Ever since the first cases of COVID-19 were identified in December 2019, it has been clear to researchers and health experts that the virus impacts different people to varying degrees. While some who are infected with coronavirus never exhibit symptoms, others experience a total ravaging of their organs and over 1 million people across the world have lost their lives.
One of the scariest and most complex coronavirus-related complications was identified in the spring — a multisystem inflammatory syndrome in children (MIS-C) — "a rare but severe complication of SARS-CoV-2 infection," only impacting children and adolescents, per the CDC. However, according to a new CDC report, since June a handful of adults have also reported the condition. Read on, and to ensure your health and the health of others, don't miss these Sure Signs You've Already Had Coronavirus.
MIS-A Can Be Deadly
"Since June 2020, several case reports and series have been published reporting a similar multisystem inflammatory syndrome in adults (MIS-A)," the CDC writes in their new weekly report on death and disease, the MMWR, published Friday.
Similar to MIS-C, MIS-A is not obviously linked to coronavirus — meaning those who are suffering from it may not display and COVID-19 symptoms. "Cases reported to CDC and published case reports and series identify MIS-A in adults, who usually require intensive care and can have fatal outcomes," they write.
The report focuses on 27 adults between the ages of 21 to 50, 10 of which required intensive care, three of whom were intubated, and three who died.
Related: Number of children with MIS continues to rise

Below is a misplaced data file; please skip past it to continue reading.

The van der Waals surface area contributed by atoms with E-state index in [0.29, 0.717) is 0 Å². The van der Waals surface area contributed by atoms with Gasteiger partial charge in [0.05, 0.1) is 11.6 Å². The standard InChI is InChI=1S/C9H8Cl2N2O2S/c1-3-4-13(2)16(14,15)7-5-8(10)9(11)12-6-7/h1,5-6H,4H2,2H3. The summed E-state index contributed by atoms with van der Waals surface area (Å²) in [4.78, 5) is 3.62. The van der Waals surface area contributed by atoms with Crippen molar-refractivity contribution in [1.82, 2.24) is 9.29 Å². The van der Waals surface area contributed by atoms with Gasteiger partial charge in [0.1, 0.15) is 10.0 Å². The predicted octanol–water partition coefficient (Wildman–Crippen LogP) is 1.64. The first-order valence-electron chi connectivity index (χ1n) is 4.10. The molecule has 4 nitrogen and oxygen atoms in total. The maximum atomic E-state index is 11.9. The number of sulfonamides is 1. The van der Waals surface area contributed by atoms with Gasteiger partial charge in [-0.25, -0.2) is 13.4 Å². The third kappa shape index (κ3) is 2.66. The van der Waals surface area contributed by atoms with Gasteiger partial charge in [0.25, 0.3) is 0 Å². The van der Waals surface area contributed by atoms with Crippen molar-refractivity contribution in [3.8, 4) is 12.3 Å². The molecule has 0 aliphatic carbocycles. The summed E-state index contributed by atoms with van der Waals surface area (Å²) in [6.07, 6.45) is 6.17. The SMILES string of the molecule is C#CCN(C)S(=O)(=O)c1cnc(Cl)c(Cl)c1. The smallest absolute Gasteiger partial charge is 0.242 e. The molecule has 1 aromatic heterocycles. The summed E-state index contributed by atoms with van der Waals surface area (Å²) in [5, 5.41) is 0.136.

Symptoms Are Severe, But Don't Involve the Lungs
The report focuses on 27 adults between the ages of 21 to 50 experiencing similar symptoms that included extreme inflammation and malfunction of organs, including "cardiovascular, gastrointestinal, dermatologic, and neurologic symptoms" but without severe respiratory illness.
"Although hyperinflammation and extrapulmonary organ dysfunction have been described in hospitalized adults with severe Covid-19, these conditions are generally accompanied by respiratory failure," they wrote.
"In contrast, the patients described here had minimal respiratory symptoms, hypoxemia (low blood oxygen), or radiographic abnormalities in accordance with the working case definition, which was meant to distinguish MIS-A from severe Covid-19; only eight of 16 patients had any documented respiratory symptoms before onset of MIS-A."
Per the CDC, symptoms can include a prolonged fever of more than 24 hours, chest pain, irregular heartbeat, heart dysfunction, gastrointestinal symptoms, and rashes. They also point out that despite no obvious respiratory symptoms, X-rays may reveal lung inflammation. Additionally, in two of the younger patients, the first symptom presented was a major stroke.
Antibody testing identified SARS-CoV-2 infection in approximately one-third of 27 cases, signifying a past infection.
Racial and Minority Groups Were Primarily Impacted
Researchers found out that the condition does discriminate. "All but one of the patients with MIS-A described in this report belonged to racial or ethnic minority groups," the CDC points out in the report.
The Good News Is, Many Recover
The CDC reminds us that the majority of those identified with MIS-A did make a recovery. However, identifying it and prompt treatment is crucial. "Because of the potential therapies that might benefit these patients as described in these case reports, clinicians should consider MIS-A within a broader differential diagnosis when caring for adult patients with clinical and laboratory findings consistent with the working MIS-A case definition," they write.
"Clinicians and health departments should consider MIS-A in adults with compatible signs and symptoms. These patients might not have positive SARS-CoV-2 PCR or antigen test results, and antibody testing might be needed to confirm previous SARS-CoV-2 infection." And to get through this pandemic at your healthiest, don't miss these 35 Places You're Most Likely to Catch COVID.